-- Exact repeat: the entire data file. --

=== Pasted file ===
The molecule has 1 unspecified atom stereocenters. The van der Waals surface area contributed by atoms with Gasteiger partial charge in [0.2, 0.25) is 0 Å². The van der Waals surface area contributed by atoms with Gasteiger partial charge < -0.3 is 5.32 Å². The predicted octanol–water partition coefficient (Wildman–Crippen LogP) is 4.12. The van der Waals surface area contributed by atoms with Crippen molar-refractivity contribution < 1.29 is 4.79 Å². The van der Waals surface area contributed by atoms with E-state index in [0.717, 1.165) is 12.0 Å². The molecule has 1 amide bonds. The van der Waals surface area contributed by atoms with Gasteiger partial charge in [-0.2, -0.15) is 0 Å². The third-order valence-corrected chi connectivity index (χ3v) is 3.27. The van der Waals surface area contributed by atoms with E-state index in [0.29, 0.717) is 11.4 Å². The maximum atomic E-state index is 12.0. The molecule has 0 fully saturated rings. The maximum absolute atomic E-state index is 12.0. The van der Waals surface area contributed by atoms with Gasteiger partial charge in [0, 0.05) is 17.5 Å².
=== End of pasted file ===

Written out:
The molecule has 1 unspecified atom stereocenters. The van der Waals surface area contributed by atoms with Gasteiger partial charge in [0.2, 0.25) is 0 Å². The van der Waals surface area contributed by atoms with Gasteiger partial charge < -0.3 is 5.32 Å². The predicted octanol–water partition coefficient (Wildman–Crippen LogP) is 4.12. The van der Waals surface area contributed by atoms with Crippen molar-refractivity contribution < 1.29 is 4.79 Å². The van der Waals surface area contributed by atoms with E-state index in [0.717, 1.165) is 12.0 Å². The molecule has 1 amide bonds. The van der Waals surface area contributed by atoms with Gasteiger partial charge in [-0.2, -0.15) is 0 Å². The third-order valence-corrected chi connectivity index (χ3v) is 3.27. The van der Waals surface area contributed by atoms with E-state index in [0.29, 0.717) is 11.4 Å². The maximum atomic E-state index is 12.0. The molecule has 0 fully saturated rings. The maximum absolute atomic E-state index is 12.0. The van der Waals surface area contributed by atoms with Gasteiger partial charge in [0, 0.05) is 17.5 Å².